This paper will draw on a two-year case study of postgraduate use of online blended learning resources. The paper will illustrate the contradictory and often counter-intuitive patterns of student use of technology in the production of academic knowledge. The paper explores four key analytical themes: the use of technology in the management of the postgraduate student identity, the role of
technology in configuring existing identities and practices, the contradictions embedded in students understandings of their own technology use and the ways in which technology is implicated in the (re)construction of academic work. The
paper concludes by highlighting the materiality of technology use and by suggesting that an empirical understanding of student identity and the cultural contexts in which learning takes place enables us to deconstruct the student as ‘user’, to trace complex and shifting processes and patterns of use and to gain an understanding of how students can benefit from technology in Higher Education.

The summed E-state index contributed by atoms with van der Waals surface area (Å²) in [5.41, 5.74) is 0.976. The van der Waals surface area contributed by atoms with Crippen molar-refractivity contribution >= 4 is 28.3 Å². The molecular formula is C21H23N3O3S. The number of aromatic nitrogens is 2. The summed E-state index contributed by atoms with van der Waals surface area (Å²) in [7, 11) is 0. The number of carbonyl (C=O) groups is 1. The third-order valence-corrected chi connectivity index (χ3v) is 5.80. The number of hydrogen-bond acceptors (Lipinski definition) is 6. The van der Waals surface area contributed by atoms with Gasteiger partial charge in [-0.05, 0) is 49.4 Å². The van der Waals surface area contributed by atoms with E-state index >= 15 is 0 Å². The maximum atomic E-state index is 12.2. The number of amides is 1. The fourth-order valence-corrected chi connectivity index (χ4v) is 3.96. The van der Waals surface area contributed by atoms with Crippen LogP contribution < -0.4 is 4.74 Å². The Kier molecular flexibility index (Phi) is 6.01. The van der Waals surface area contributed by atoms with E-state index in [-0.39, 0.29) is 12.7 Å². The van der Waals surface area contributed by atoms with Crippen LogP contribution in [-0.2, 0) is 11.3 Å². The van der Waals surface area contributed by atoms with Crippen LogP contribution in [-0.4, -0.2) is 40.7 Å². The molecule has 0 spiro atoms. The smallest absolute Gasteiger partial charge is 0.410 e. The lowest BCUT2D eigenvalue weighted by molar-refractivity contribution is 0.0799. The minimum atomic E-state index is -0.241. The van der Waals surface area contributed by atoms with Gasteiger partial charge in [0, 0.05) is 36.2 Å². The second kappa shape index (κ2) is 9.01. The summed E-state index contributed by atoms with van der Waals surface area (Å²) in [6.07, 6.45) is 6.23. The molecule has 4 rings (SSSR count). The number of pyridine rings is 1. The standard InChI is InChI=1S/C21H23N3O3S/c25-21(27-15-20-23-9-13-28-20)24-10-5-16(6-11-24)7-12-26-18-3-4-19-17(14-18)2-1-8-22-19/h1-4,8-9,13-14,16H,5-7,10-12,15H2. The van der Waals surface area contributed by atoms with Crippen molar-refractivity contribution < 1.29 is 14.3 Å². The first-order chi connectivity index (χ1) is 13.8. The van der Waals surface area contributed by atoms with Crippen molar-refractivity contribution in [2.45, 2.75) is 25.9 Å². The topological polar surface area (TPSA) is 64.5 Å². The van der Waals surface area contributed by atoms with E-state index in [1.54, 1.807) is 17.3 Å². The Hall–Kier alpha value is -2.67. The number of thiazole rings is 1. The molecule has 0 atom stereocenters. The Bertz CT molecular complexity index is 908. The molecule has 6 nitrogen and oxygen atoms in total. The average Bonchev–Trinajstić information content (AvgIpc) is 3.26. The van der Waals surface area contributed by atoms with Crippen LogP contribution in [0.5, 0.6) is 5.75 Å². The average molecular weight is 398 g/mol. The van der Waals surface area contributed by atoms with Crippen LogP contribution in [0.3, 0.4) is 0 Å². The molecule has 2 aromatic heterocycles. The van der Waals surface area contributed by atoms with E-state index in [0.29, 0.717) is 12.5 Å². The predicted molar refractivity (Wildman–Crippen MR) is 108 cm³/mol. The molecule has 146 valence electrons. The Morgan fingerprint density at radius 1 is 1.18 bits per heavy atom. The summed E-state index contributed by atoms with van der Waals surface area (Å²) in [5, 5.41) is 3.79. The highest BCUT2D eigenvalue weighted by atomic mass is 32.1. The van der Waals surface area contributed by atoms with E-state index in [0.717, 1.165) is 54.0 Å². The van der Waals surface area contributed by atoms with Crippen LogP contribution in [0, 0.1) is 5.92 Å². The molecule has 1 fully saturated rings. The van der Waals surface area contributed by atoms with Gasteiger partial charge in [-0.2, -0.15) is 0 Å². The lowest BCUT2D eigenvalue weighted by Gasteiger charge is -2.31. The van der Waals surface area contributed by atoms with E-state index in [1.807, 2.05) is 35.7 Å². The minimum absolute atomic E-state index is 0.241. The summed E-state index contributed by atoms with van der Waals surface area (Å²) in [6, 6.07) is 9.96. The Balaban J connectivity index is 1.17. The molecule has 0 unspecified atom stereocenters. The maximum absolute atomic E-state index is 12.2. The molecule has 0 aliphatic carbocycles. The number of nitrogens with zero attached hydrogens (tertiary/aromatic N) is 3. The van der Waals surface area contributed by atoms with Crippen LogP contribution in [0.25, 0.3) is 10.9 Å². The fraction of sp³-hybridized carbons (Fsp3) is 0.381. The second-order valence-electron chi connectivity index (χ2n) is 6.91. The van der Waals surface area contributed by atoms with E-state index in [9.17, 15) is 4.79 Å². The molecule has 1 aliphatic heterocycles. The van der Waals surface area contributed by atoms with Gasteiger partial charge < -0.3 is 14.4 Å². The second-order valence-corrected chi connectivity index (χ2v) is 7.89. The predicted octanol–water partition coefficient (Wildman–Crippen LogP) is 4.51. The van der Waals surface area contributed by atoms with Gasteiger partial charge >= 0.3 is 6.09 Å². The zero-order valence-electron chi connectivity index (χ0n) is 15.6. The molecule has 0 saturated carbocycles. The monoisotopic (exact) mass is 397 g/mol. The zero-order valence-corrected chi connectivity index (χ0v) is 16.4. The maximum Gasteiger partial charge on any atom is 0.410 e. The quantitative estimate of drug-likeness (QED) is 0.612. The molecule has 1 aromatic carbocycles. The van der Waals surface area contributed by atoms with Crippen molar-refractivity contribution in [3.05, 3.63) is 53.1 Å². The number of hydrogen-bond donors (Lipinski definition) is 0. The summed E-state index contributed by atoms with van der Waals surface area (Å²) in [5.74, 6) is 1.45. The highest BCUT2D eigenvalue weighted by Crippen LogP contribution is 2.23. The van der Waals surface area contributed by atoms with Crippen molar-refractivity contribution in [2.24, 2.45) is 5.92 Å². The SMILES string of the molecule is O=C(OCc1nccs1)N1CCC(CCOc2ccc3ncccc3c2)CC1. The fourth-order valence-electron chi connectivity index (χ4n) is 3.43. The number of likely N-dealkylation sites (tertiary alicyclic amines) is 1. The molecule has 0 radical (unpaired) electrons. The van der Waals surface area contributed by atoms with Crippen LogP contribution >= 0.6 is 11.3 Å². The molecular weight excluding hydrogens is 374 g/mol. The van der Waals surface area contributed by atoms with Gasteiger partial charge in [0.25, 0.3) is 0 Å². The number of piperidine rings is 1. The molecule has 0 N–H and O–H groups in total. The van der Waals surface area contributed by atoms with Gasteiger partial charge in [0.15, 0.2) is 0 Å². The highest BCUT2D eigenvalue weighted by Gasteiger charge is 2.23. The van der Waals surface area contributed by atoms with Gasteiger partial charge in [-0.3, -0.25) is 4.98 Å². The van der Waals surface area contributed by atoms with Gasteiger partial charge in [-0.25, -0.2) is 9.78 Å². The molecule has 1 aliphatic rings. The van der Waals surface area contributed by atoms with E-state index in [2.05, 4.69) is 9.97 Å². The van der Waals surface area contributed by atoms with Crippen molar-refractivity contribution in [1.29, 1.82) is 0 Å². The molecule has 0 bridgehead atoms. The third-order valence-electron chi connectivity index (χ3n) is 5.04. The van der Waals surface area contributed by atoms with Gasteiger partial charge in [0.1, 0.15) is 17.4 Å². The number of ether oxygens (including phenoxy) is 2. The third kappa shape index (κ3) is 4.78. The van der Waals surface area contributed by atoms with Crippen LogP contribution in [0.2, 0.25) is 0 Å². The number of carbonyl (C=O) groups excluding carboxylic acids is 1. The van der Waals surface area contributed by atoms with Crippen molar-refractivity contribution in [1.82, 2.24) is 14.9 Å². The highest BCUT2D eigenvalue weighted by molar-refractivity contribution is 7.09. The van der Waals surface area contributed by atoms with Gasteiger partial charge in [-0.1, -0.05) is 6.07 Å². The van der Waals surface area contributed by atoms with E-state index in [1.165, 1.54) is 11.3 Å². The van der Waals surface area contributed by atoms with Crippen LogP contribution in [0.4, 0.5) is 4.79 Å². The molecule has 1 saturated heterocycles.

|Keywords:||Student Identity, E-learning, Blended Learning, Case Study, Postgraduate Students, Technology Use|
Lecturer, Graduate School of Social and Political Studies, University of Edinburgh, Edinburgh, UK
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